Dark Matter Experiment on ISS to Announce First Results
One of the most exciting, and with $1.5 billion also most expensive experiments aboard the International Space Station, is poised to be put into the spotlight in two weeks, when the first comprehensive paper with results about the hunt for dark matter will be published. The leading scientist of the space-based particle physics experiment, MIT physicist Samuel Ting, announced on Monday at the annual meeting of the American Association for the Advancement of Science that their new paper would appear soon and contain big news on the (dark) matter.
Since AMS was installed on the space station in May 2011 it has registered some 25 billion cosmic ray particles, Dr. Ting says. Of those, some 7.7 million are electrons or positrons (the electron’s antimatter counterpart). It is the ratio between the two that may ultimately reveal something about dark matter.
A first prototype of the system was actually tested in space in 1998, and after that Ting began the development of the full research system designated AMS-02. This development effort involved the work of 500 scientists from 56 institutions and 16 countries.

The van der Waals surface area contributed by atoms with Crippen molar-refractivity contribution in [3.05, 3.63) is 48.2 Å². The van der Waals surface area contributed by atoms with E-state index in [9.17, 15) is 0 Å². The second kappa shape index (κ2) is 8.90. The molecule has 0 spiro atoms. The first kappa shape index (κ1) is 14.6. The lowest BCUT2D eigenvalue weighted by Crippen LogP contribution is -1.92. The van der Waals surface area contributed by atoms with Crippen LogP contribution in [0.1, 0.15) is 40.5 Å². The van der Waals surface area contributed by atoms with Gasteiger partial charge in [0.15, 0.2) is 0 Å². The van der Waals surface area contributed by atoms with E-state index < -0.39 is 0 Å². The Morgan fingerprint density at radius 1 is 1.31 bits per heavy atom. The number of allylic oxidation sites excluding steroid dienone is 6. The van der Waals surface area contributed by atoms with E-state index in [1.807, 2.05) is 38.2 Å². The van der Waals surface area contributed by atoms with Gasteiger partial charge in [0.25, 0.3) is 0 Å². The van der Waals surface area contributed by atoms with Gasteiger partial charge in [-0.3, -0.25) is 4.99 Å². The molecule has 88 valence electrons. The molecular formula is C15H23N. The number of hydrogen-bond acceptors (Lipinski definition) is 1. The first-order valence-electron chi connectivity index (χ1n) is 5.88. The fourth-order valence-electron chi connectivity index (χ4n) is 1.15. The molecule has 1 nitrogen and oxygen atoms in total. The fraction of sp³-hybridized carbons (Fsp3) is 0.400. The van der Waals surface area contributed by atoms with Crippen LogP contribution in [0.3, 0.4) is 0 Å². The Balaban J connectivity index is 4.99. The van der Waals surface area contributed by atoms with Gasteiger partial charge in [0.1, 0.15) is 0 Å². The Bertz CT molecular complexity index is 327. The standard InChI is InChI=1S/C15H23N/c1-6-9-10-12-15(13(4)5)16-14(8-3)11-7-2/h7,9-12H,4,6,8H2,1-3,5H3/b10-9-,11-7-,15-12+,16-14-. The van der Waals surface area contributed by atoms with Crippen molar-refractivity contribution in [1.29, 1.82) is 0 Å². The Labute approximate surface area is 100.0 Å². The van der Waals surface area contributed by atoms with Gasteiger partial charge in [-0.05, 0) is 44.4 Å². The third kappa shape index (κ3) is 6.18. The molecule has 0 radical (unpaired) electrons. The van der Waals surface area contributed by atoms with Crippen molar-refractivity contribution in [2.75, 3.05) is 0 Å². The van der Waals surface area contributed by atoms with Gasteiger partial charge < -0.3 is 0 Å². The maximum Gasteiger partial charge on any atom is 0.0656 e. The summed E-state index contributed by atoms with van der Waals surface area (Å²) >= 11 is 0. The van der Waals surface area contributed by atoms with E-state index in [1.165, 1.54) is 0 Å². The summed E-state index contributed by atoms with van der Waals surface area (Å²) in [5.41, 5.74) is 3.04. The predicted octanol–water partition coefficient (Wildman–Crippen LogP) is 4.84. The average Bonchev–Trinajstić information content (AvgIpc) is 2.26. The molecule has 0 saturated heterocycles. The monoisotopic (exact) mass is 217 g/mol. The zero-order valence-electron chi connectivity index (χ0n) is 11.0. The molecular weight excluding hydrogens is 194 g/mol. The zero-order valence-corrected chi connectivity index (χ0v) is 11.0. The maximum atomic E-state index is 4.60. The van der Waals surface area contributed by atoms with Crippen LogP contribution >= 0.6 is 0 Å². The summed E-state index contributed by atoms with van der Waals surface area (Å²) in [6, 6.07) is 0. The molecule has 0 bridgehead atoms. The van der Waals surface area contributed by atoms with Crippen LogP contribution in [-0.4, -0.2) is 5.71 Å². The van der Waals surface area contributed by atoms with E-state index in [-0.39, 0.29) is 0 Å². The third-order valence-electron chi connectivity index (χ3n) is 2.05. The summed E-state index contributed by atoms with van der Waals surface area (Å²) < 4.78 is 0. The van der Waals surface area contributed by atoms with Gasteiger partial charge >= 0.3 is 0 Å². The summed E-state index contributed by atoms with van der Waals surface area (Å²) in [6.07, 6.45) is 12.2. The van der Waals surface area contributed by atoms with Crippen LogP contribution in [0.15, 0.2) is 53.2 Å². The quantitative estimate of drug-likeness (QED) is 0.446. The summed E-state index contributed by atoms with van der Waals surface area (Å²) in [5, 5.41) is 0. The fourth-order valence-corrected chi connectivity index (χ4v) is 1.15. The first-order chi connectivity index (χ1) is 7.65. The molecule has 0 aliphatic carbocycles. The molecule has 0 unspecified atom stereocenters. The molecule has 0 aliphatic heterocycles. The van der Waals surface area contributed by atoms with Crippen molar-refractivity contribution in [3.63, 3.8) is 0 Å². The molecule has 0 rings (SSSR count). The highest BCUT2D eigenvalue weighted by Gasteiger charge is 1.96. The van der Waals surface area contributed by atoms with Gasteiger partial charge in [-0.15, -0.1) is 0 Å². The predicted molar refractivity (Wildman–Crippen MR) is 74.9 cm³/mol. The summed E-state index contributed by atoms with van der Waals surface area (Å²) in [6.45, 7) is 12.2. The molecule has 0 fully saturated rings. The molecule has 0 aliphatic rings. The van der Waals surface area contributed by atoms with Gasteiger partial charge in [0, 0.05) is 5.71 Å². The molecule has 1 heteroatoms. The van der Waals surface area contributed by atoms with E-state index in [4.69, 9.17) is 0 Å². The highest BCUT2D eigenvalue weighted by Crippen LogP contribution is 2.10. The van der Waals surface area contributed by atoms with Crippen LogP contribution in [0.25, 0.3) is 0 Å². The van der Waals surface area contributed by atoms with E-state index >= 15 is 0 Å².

The instrument which eventually resulted from this evolutionary process is "the most sophisticated particle detector ever sent into space", rivaling very large detectors used at major particle accelerators, and it has cost four times as much as any of its ground-based counterparts.
According to some physics theories, dark matter is made up of something called WIMPS, or weakly interacting massive particles, which is a class of particles that are their own antimatter partner particles. When matter and antimatter particles meet, they annihilate each other. If two WIMPs collided, they would be destroyed and would then release a pair of daughter particles - an electron and its antimater counterpart.
While Dr. Ting stubbornly refused to reveal any details of the paper on the news conference, the first paper will obviously report how many of each of the particles were found, and what their energies are.
Generally, scientists expect the question of dark matter's origin to become clearer soon. The AMS will contribute, but so will the Large Hadron Collider in Switzerland and various underground dark matter detectors buried around the world.